Contracts dating as early as January 1, 2006, between drugmakers and PBMs are being closely scrutinized lawmakers.
The US Attorney’s Office for the Southern District of New York has recently demanded information about contracts between drugmakers and pharmacy benefit managers (PBMs).
According to The Wall Street Journal, prosecutors approached Johnson & Johnson, Merck & Co, and Endo International Plc for this information in March.
Johnson & Johnson said in a 10-Q filing that their company, Janssen Pharmaceuticals, received a Civil Investigative Demand relating to contracts between them and PBMs from January 1, 2006 to the present.
Similarly, Merck reported in their 10-Q filing that they received a similar demand regarding the drugs Maxalt and Levitra from January 1, 2006 to present.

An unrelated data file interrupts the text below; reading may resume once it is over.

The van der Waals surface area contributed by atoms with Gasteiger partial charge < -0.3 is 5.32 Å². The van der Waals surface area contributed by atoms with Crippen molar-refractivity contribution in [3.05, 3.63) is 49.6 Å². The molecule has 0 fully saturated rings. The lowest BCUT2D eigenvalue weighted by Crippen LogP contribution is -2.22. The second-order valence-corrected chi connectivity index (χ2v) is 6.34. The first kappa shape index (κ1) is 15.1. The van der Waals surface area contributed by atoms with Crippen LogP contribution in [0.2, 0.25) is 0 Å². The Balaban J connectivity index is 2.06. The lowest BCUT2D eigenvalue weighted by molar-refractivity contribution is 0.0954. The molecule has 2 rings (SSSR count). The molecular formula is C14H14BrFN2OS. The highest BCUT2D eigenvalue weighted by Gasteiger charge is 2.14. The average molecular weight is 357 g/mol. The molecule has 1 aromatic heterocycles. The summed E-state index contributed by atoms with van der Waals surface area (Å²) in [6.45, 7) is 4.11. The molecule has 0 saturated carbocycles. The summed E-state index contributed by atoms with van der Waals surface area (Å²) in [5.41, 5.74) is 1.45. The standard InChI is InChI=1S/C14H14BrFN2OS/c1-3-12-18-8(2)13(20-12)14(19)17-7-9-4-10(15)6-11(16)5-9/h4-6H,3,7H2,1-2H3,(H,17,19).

Endo International states that it will cooperate with the investigation into contacts for the drug, Frova. Their 10-Q, filed on March 6, 2016, cites that Endo will not be able to predict the outcome and cannot estimate the possible losses, if any.
The companies did not release the name of any PBMs in their respective filings.
Relationships between drugmakers and PBMs have been under increased scrutiny recently.
Other companies, such as AstraZeneca PLC and Novartis, have recently paid settlements to the Department of Justice regarding relationships with healthcare middlemen.
AstraZeneca agreed to pay $7.9 million last year to resolve allegations that the company provided discounts on certain drugs if the PBM, Medco Health Solutions, provided favorable coverage for their drug Nexium. However, AstraZeneca denied the allegations.
Novartis agreed to pay $3390 million in November to resolve allegations that the company provided discounts and rebates to certain specialty pharmacies that recommended doctors prescribe Novartis drugs. Novartis accepted responsibility for its actions, the article concluded.